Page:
Lots of People
Another interesting point at normblog. Well I can’t help it if he says something that catches my attention twice in three days. That’s just how things fall out sometimes. And really, this is something I’ve been mulling over for a couple of weeks or more, ever since re-reading Philip Gourevitch’s book on Rwanda. Longer than that really, maybe since last spring – maybe around the time Fareed Zakaria’s book on democracy was published. It wasn’t the book itself (which I haven’t read in any case) that sparked the pondering, it was the air of surprise in some of the reviews, that someone could make some shrewd and pertinent comments about democracy which recognized that democracy has some tensions or dangers. I was surprised that reviewers were so surprised – as if this were an idea that no one had ever thought of before, or at least as if it were an idea that everyone stopped thinking of once the universal franchise was in place, at least everyone to the left of General Franco. But surely it’s obvious if you think about it for about one quarter of a second that there is no magic law of the universe that prevents a majority from wanting to do things that are bad, oppressive, unfair, cruel to other people.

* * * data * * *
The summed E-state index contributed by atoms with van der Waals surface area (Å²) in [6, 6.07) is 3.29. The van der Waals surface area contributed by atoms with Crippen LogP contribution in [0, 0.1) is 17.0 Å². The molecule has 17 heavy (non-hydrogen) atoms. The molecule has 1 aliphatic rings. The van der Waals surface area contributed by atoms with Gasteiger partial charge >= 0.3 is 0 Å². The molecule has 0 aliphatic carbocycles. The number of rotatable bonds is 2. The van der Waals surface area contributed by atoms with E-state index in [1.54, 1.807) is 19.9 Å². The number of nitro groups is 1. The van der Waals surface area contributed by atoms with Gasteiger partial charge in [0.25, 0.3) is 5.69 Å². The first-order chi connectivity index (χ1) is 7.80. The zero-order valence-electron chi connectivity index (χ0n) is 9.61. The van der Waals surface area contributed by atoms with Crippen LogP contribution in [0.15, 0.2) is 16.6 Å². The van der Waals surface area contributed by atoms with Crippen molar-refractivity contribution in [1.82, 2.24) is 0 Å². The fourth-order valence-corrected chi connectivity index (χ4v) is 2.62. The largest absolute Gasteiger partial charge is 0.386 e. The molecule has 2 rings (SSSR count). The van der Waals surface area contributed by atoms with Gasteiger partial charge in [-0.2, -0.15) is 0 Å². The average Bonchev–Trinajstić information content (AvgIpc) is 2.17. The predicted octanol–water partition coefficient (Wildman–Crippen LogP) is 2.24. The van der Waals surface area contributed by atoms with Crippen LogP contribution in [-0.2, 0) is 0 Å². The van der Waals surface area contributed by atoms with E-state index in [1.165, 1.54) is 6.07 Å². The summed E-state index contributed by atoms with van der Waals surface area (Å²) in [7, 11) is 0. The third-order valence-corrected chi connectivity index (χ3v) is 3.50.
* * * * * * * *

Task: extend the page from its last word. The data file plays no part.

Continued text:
And that’s where Rwanda comes in. The population of Hutus was about 90%, of Tutsis about 10%. Not all Hutus wanted to slaughter all Tutsis, but a great many of them did. If there had been a referendum and they had voted on it and the kill-Tutsis side won, that would have been democracy.
Now to what Norm said:
If the liberation of the Iraqi people by military intervention was overall wrong, that needs to be argued independently of the circumstance that there were many in Egypt or Jordan or Syria who were likely to be enraged by it.
Just so. Those are two independent things. 1. X is wrong, or right. 2. X will enrage a lot of people.
Everything is going to enrage someone, and a lot of things enrage a lot of people, and some things enrage most people. But whether the things that enrage them are good or bad is a separate question. In fact one could argue that this is one of the drawbacks of democracy: that out of habit or sloppy thinking or good intentions, we mix up voting and public opinion and merit, as if they’re all more or less the same thing. Then we start to think that it’s arrogant and elitist to have an opinion that the majority of people don’t share. Then we start to think it’s arrogant and elitist ever to say anyone is wrong about anything – and then our brains turn to soup.